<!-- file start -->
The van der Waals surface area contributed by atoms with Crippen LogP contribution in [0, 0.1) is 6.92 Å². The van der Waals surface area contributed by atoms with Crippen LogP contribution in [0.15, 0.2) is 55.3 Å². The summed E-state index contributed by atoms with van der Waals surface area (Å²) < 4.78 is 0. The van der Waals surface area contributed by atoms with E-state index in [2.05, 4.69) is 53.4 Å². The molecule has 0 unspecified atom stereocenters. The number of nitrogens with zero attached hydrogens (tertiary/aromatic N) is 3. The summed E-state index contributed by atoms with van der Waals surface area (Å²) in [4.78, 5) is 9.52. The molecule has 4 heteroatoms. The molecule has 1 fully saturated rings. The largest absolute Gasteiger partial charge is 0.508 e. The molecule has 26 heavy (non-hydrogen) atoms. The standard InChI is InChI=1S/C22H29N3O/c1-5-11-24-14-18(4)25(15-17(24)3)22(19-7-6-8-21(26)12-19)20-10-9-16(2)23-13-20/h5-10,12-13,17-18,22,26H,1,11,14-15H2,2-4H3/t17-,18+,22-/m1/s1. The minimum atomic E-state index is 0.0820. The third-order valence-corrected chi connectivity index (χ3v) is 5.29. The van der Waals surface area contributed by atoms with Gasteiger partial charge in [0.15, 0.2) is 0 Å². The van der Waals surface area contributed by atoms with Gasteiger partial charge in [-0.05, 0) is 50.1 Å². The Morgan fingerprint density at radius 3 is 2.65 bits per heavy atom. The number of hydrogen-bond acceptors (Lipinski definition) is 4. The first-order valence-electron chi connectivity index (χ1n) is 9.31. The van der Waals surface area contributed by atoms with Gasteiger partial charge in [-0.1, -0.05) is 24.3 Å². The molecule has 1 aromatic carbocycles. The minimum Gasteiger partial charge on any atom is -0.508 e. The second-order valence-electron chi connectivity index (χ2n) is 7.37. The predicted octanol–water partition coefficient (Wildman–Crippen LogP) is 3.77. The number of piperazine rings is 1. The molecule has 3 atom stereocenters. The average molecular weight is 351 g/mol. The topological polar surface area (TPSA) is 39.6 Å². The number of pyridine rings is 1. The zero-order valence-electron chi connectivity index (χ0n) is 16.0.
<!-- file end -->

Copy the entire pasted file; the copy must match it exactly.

The van der Waals surface area contributed by atoms with Crippen LogP contribution in [0, 0.1) is 6.92 Å². The van der Waals surface area contributed by atoms with Crippen LogP contribution in [0.15, 0.2) is 55.3 Å². The summed E-state index contributed by atoms with van der Waals surface area (Å²) < 4.78 is 0. The van der Waals surface area contributed by atoms with E-state index in [2.05, 4.69) is 53.4 Å². The molecule has 0 unspecified atom stereocenters. The number of nitrogens with zero attached hydrogens (tertiary/aromatic N) is 3. The summed E-state index contributed by atoms with van der Waals surface area (Å²) in [4.78, 5) is 9.52. The molecule has 4 heteroatoms. The molecule has 1 fully saturated rings. The largest absolute Gasteiger partial charge is 0.508 e. The molecule has 26 heavy (non-hydrogen) atoms. The standard InChI is InChI=1S/C22H29N3O/c1-5-11-24-14-18(4)25(15-17(24)3)22(19-7-6-8-21(26)12-19)20-10-9-16(2)23-13-20/h5-10,12-13,17-18,22,26H,1,11,14-15H2,2-4H3/t17-,18+,22-/m1/s1. The minimum atomic E-state index is 0.0820. The third-order valence-corrected chi connectivity index (χ3v) is 5.29. The van der Waals surface area contributed by atoms with Gasteiger partial charge in [0.15, 0.2) is 0 Å². The van der Waals surface area contributed by atoms with Gasteiger partial charge in [-0.05, 0) is 50.1 Å². The Morgan fingerprint density at radius 3 is 2.65 bits per heavy atom. The number of hydrogen-bond acceptors (Lipinski definition) is 4. The first-order valence-electron chi connectivity index (χ1n) is 9.31. The van der Waals surface area contributed by atoms with Gasteiger partial charge in [-0.1, -0.05) is 24.3 Å². The molecule has 1 aromatic carbocycles. The minimum Gasteiger partial charge on any atom is -0.508 e. The second-order valence-electron chi connectivity index (χ2n) is 7.37. The predicted octanol–water partition coefficient (Wildman–Crippen LogP) is 3.77. The number of piperazine rings is 1. The molecule has 3 atom stereocenters. The average molecular weight is 351 g/mol. The topological polar surface area (TPSA) is 39.6 Å². The number of pyridine rings is 1. The zero-order valence-electron chi connectivity index (χ0n) is 16.0.